For instance, Deloitte Consulting in Philadelphia began using OpenScale and the automated billing plan nine months ago on one of its six Symmetrix frames, in response to some of its clients' demands for real-time speed to supply their storage demands, says Eric Eriksen, chief technology officer at the consulting firm.

But rather than paying by the gigabyte, Deloitte is acquiring storage in tiers of 200G. "We bought the frame fully loaded but are only paying for a small portion of it," Eriksen explains. "We established tiers of 200GB, and when we exceed that, we get billed for the new level."

For example, when the company exceeds 200GB and begins using a second tier, it is not billed until it reaches 400GB, so, theoretically, for a short period of time, Deloitte could be using 250GB and paying for 200GB.

The reason the firm is paying by the tier rather than the gigabyte is because even though EMC is trying to establish a variable monthly cost based on usage, Deloitte wanted predictability in how it uses the disk. Just the same, OpenScale does give Deloitte the ability to not have to order incremental disk, configure it and deliver it to users, Eriksen says.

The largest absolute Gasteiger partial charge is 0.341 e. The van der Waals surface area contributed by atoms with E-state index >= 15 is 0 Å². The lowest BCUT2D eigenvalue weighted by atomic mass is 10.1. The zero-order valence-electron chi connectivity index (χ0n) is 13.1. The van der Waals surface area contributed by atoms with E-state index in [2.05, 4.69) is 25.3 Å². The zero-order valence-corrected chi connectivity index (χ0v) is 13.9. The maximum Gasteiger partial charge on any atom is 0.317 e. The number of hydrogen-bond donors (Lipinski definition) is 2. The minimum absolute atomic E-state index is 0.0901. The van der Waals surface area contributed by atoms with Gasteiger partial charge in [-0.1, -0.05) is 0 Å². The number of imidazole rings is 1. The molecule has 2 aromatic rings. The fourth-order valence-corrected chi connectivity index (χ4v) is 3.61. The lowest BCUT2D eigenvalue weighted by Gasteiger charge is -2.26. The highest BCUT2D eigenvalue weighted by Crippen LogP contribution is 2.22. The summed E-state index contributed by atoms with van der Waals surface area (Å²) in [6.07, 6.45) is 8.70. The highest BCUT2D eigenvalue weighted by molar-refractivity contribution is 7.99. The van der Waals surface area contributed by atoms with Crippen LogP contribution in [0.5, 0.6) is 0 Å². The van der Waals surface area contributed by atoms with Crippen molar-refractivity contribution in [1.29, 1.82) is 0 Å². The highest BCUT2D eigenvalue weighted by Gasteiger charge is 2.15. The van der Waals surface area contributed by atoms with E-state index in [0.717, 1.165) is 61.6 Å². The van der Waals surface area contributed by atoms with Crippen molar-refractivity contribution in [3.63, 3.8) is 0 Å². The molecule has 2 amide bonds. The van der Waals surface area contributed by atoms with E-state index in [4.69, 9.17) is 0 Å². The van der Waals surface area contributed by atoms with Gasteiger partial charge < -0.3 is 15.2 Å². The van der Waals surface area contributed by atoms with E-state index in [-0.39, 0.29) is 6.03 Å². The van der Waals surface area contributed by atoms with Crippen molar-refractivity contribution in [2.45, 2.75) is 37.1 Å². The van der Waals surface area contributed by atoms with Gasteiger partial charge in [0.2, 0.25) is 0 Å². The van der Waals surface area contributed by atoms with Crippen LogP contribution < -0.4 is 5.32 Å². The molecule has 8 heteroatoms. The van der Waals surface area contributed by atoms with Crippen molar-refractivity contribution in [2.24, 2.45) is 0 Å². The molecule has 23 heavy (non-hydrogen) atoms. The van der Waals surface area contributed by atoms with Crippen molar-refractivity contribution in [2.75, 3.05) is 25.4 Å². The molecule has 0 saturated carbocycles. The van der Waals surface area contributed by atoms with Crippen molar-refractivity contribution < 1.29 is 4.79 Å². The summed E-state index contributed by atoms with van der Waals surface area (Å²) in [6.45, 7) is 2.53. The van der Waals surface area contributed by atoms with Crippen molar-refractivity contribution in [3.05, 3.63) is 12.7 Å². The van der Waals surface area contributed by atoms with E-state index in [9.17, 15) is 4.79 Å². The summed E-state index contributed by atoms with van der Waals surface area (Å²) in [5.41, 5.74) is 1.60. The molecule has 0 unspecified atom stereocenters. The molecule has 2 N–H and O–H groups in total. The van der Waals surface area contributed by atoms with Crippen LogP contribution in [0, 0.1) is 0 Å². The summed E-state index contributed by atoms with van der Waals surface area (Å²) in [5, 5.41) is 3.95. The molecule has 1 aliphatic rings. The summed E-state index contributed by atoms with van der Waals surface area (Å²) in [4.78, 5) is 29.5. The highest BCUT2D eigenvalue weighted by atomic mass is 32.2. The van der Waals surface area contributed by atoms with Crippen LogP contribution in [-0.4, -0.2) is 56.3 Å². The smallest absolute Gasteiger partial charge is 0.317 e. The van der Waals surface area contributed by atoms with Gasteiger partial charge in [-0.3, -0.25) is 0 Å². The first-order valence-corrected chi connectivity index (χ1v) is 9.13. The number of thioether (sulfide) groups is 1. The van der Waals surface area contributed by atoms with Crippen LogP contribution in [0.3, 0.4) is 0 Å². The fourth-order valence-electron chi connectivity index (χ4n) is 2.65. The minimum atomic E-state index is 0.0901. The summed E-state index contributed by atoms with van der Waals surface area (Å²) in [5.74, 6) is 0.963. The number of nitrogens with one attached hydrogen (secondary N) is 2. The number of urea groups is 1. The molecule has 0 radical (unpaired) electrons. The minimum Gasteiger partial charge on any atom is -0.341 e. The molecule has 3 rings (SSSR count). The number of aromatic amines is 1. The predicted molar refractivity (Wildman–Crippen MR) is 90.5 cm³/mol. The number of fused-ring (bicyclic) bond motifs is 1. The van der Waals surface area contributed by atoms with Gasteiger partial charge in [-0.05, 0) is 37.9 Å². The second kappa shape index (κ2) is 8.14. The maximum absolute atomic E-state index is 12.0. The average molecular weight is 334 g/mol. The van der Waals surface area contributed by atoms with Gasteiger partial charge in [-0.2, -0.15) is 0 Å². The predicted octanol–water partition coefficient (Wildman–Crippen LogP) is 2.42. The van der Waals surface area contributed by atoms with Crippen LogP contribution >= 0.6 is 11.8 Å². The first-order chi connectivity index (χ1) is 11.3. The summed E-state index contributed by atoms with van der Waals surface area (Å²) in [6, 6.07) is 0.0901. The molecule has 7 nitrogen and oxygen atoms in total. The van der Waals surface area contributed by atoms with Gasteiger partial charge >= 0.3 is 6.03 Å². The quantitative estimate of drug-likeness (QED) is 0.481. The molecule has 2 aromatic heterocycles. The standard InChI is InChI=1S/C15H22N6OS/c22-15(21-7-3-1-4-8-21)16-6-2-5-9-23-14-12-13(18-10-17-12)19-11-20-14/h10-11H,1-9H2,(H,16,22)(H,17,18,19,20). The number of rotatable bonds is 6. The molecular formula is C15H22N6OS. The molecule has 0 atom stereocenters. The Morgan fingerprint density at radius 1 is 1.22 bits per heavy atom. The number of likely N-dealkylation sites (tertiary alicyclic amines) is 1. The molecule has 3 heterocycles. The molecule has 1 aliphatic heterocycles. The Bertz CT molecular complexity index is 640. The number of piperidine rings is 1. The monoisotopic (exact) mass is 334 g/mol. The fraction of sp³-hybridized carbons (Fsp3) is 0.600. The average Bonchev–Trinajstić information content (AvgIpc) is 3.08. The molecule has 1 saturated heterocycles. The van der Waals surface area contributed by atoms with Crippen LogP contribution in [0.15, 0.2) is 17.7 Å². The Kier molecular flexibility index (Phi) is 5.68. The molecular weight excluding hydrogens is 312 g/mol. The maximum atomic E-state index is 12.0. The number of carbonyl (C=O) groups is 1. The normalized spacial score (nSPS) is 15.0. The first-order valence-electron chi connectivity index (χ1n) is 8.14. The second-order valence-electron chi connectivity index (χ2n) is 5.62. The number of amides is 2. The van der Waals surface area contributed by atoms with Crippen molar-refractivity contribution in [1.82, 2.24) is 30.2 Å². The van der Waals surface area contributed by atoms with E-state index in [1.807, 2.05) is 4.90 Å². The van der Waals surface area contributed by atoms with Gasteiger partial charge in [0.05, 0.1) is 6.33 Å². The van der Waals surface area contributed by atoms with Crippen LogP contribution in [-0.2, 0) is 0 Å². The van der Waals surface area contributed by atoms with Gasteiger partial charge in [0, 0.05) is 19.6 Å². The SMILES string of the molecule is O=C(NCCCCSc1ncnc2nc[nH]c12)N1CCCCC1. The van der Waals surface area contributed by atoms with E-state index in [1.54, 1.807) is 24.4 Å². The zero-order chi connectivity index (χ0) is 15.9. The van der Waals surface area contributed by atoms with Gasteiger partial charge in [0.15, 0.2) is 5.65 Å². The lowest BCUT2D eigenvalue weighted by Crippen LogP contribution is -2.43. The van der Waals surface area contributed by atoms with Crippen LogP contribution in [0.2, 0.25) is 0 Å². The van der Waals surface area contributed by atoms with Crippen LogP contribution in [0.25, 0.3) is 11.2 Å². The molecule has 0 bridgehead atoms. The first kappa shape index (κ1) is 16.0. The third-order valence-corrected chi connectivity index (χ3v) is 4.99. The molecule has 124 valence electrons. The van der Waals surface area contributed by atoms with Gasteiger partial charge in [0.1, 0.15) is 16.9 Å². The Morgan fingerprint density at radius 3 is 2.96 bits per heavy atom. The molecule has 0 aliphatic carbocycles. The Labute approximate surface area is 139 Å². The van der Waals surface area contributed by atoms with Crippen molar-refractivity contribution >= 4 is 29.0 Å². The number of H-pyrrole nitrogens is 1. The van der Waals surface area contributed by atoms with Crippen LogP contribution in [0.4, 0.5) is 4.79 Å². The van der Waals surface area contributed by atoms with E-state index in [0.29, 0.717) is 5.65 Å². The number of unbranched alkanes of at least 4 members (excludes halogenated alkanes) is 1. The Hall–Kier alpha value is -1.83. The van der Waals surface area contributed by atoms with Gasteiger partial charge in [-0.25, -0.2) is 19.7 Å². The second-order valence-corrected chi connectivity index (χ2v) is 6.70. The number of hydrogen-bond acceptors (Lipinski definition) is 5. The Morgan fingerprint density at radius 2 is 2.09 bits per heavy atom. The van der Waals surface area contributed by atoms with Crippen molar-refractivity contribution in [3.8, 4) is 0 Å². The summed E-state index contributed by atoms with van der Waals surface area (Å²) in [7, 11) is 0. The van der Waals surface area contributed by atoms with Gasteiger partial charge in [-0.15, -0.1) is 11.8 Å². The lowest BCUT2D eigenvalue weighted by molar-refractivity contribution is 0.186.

Just too new

Other users simply are not ready for embarking on a metered storage plan. "The utility model is too new to use yet," Rubinow explains. "We're looking at all the different algorithms, and some make sense, but sometimes you ask, 'Will this be more or less expensive?' "

Plus, he says, it's troubling that, despite EMC's plans to the contrary, most vendors' models currently work with their own particular brand of hardware. "We could end up having silos of utility-based computing," Rubinow says. "Plus, everyone will have their own metering algorithms - we have a lot of Compaq, and they'll measure it this way, and then Hitachi or Sun may measure it a different way."

A related drawback, according to Gruener, is that no vendor has rolled out a utility model of computing across their full product set. "Systems vendors will have to meld together a strategy that will weave together storage, compute resources and server infrastructures rather than having these as separate entities," he says. "There are also questions of how do you roll it out, how do you measure the unit, and what will make it appealing to customers?"